PHIL 440 - Philosophy of Film
Section: 001
Term: WN 2011
Subject: Philosophy (PHIL)
Department: LSA Philosophy
Waitlist Capacity:
Advisory Prerequisites:
One of the following: a philosophy course at the 300-level or above, one course in History of Art, one course in Screen Arts and Cultures, or permission of instructor.
May not be repeated for credit.
Meet Together Classes:
Primary Instructor:

From the inception of the film medium, philosophy and film theory have attempted to articulate the nature and possibilities of this medium. They have addressed how film is similar and different to other arts, and how it appropriates elements from those arts (painting, opera, photography, theater) in dazzling new ways. A wide variety of writings have tried to fathom film’s immediate popularity and its social forces (actual and potential). They have interrogated the way film frames women, passes on and creates stereotypes, fancifies the world in problematical ways. The faces of Garbo, Chaplin, Cary Grant are utterly familiar, but also exist in a netherworld. The attempt to find the best words to describe the ontological (and phenomenal) character of these faces in films has partly eluded a century of the most sophisticated film theory. Since there is no form of art and communication more central to contemporary life than film (more crucial to the fabric of our beliefs, ideologies, enjoyment, politics, advertisements) these questions have been posed with considerable urgency throughout film history. Such reflections have not been restricted to writing about film. Film has also, from the beginning, been actively involved in its own investigation, just as it has been actively involved in innovation in the film medium. Film’s own involvement in philosophical reflection upon itself raises the question of what it means for a visual medium to “speak philosophically” about itself at all, indeed to what it means for a visual medium to “speak” at all. Another kind of question that will run throughout is where philosophy ends and film theory begins, whether these terms are interchangeable or not, and if not, why not. It is these and other questions, posed by philosophy, criticism, sociology, politics, and also by film itself, which shall occupy the class. The class will be designed to integrate the weekly viewing of films with the reading of a variety of writings on film in order to explore questions in the philosophy of film, and in philosophy generally.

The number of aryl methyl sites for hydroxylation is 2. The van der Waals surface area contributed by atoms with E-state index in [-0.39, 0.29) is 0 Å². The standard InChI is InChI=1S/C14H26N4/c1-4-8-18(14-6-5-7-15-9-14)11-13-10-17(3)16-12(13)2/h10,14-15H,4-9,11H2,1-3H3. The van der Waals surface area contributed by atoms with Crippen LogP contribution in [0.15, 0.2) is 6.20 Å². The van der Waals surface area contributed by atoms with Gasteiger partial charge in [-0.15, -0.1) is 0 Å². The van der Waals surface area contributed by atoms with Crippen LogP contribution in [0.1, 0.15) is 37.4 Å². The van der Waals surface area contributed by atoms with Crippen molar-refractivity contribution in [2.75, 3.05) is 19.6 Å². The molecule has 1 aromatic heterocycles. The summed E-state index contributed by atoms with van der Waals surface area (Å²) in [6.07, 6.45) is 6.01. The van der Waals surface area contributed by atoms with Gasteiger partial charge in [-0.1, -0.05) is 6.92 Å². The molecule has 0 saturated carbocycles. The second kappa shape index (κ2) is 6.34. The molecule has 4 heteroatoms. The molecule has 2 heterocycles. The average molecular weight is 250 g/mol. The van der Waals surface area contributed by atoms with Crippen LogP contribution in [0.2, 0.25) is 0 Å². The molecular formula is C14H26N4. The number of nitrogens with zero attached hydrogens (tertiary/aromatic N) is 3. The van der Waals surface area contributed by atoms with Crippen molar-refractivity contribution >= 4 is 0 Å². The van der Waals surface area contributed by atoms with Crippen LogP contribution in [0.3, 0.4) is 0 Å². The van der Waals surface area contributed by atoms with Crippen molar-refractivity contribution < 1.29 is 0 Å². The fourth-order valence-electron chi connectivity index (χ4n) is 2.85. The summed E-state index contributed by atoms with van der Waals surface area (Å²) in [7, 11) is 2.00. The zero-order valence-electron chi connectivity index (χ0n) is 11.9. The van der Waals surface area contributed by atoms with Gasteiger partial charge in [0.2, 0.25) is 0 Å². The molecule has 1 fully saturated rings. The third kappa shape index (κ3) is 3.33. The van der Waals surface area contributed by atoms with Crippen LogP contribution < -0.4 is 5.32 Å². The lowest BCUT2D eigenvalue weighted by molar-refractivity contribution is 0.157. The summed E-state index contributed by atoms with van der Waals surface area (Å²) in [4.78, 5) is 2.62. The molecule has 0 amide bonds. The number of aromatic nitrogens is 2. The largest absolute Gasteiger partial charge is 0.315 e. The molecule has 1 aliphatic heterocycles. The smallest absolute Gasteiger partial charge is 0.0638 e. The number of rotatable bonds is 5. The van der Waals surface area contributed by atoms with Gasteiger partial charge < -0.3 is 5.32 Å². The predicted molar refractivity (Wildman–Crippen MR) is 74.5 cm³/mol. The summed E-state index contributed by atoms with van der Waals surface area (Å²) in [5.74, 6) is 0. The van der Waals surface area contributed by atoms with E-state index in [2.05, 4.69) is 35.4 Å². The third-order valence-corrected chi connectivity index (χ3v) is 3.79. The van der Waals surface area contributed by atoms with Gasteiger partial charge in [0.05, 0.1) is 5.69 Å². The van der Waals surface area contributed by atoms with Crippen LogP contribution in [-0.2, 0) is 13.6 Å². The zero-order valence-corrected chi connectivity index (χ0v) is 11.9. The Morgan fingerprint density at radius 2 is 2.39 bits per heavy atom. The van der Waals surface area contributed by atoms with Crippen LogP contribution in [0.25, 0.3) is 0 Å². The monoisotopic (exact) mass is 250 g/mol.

PHIL 440 - Philosophy of Film
Schedule Listing
001 (LEC)
M 2:00PM - 5:00PM
002 (LAB)
W 5:00PM - 7:00PM
NOTE: Data maintained by department in Wolverine Access. If no textbooks are listed below, check with the department.

Coursepack Location:
Dollar Bill, 611 Church Street, Ann Arbor
only the Sixth Edition of Film Theory and Criticism will work for this class. Do not use the seventh edition of this textbook, or any other. Thank you.
ISBN: 0674961978
The world viewed : reflections on the ontology of film, Author: Stanley Cavell., Publisher: Harvard University Press Enl. ed. 1979
Other Textbook Editions OK.
ISBN: 0307489736
The power of movies how screen and mind interact, Author: Colin McGinn., Publisher: Vintage Books 2005
Other Textbook Editions OK.
ISBN: 0195158172
Film theory and criticism : introductory readings, Author: edited by Leo Braudy, Marshall Cohen., Publisher: Oxford University Press 6th ed. 2004
ISBN: 9780231518581
The star as icon : celebrity in the age of mass consumption, Author: Daniel Herwitz., Publisher: Columbia University Press 2008
Other Textbook Editions OK.
ISBN: 9781593082987
The interpretation of dreams, Author: by Sigmund Freud ; translated by A.A. Brill ; with an introduction and notes by Daniel T. O'Hara and Gina Masucci MacKenzie., Publisher: Barnes & Noble Classics 2005
Other Textbook Editions OK.
ISBN: 0585299765
Claims to fame celebrity in contemporary America, Author: Joshua Gamson., Publisher: University of California Press 1994
Other Textbook Editions OK.
Syllabi are available to current LSA students. IMPORTANT: These syllabi are provided to give students a general idea about the courses, as offered by LSA departments and programs in prior academic terms. The syllabi do not necessarily reflect the assignments, sequence of course materials, and/or course expectations that the faculty and departments/programs have for these same courses in the current and/or future terms.

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